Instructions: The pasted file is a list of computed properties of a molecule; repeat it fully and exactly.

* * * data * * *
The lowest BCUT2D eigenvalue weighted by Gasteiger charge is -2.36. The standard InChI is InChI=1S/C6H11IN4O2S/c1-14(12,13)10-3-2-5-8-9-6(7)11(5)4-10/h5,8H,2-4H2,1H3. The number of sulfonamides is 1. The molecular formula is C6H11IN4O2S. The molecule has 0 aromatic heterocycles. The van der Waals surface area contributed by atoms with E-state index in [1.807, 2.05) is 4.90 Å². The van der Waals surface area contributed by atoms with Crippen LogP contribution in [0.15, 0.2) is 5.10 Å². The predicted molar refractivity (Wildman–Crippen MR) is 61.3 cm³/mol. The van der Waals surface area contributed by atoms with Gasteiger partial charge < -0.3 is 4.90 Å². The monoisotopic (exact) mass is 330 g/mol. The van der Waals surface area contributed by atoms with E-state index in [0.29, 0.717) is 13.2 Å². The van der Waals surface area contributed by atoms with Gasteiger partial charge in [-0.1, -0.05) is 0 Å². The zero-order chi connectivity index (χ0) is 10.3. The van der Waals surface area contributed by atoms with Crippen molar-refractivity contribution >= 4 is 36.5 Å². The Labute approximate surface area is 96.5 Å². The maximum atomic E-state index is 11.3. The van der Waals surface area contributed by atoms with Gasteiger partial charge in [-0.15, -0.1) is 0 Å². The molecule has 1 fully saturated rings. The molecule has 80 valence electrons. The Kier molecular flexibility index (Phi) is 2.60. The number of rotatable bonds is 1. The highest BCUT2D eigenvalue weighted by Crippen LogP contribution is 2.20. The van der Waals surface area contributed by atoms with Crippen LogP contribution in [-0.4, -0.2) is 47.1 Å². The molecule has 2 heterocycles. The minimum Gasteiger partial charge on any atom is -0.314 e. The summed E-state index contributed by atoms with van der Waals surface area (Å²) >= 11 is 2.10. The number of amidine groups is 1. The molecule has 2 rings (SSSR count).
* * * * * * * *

The lowest BCUT2D eigenvalue weighted by Gasteiger charge is -2.36. The standard InChI is InChI=1S/C6H11IN4O2S/c1-14(12,13)10-3-2-5-8-9-6(7)11(5)4-10/h5,8H,2-4H2,1H3. The number of sulfonamides is 1. The molecular formula is C6H11IN4O2S. The molecule has 0 aromatic heterocycles. The van der Waals surface area contributed by atoms with E-state index in [1.807, 2.05) is 4.90 Å². The van der Waals surface area contributed by atoms with Crippen LogP contribution in [0.15, 0.2) is 5.10 Å². The predicted molar refractivity (Wildman–Crippen MR) is 61.3 cm³/mol. The van der Waals surface area contributed by atoms with Gasteiger partial charge < -0.3 is 4.90 Å². The monoisotopic (exact) mass is 330 g/mol. The van der Waals surface area contributed by atoms with E-state index in [0.29, 0.717) is 13.2 Å². The van der Waals surface area contributed by atoms with Gasteiger partial charge in [-0.1, -0.05) is 0 Å². The zero-order chi connectivity index (χ0) is 10.3. The van der Waals surface area contributed by atoms with Crippen molar-refractivity contribution >= 4 is 36.5 Å². The Labute approximate surface area is 96.5 Å². The maximum atomic E-state index is 11.3. The van der Waals surface area contributed by atoms with Gasteiger partial charge in [-0.15, -0.1) is 0 Å². The molecule has 1 fully saturated rings. The molecule has 80 valence electrons. The Kier molecular flexibility index (Phi) is 2.60. The number of rotatable bonds is 1. The highest BCUT2D eigenvalue weighted by Crippen LogP contribution is 2.20. The van der Waals surface area contributed by atoms with Crippen LogP contribution in [-0.4, -0.2) is 47.1 Å². The molecule has 2 heterocycles. The minimum Gasteiger partial charge on any atom is -0.314 e. The summed E-state index contributed by atoms with van der Waals surface area (Å²) >= 11 is 2.10. The number of amidine groups is 1. The molecule has 2 rings (SSSR count).